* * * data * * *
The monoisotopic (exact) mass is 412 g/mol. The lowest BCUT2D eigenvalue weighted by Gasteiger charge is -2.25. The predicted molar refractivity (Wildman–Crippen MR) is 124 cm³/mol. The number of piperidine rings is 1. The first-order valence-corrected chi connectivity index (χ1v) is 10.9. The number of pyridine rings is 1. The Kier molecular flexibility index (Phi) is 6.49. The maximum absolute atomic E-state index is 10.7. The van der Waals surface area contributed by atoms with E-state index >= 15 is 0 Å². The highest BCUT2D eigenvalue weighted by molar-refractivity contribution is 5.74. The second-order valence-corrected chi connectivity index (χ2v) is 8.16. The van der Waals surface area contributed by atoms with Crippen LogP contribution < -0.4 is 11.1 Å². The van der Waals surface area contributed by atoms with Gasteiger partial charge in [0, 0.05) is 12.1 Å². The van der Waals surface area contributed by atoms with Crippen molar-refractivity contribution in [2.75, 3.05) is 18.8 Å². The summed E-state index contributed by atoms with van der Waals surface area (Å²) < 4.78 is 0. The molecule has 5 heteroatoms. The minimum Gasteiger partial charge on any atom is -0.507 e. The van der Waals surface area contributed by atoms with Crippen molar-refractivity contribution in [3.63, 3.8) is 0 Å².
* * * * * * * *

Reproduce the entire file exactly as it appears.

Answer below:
The monoisotopic (exact) mass is 412 g/mol. The lowest BCUT2D eigenvalue weighted by Gasteiger charge is -2.25. The predicted molar refractivity (Wildman–Crippen MR) is 124 cm³/mol. The number of piperidine rings is 1. The first-order valence-corrected chi connectivity index (χ1v) is 10.9. The number of pyridine rings is 1. The Kier molecular flexibility index (Phi) is 6.49. The maximum absolute atomic E-state index is 10.7. The van der Waals surface area contributed by atoms with E-state index >= 15 is 0 Å². The highest BCUT2D eigenvalue weighted by molar-refractivity contribution is 5.74. The second-order valence-corrected chi connectivity index (χ2v) is 8.16. The van der Waals surface area contributed by atoms with Crippen LogP contribution < -0.4 is 11.1 Å². The van der Waals surface area contributed by atoms with Gasteiger partial charge in [0, 0.05) is 12.1 Å². The van der Waals surface area contributed by atoms with Crippen molar-refractivity contribution in [2.75, 3.05) is 18.8 Å². The summed E-state index contributed by atoms with van der Waals surface area (Å²) < 4.78 is 0. The molecule has 5 heteroatoms. The minimum Gasteiger partial charge on any atom is -0.507 e. The van der Waals surface area contributed by atoms with Crippen molar-refractivity contribution in [3.63, 3.8) is 0 Å².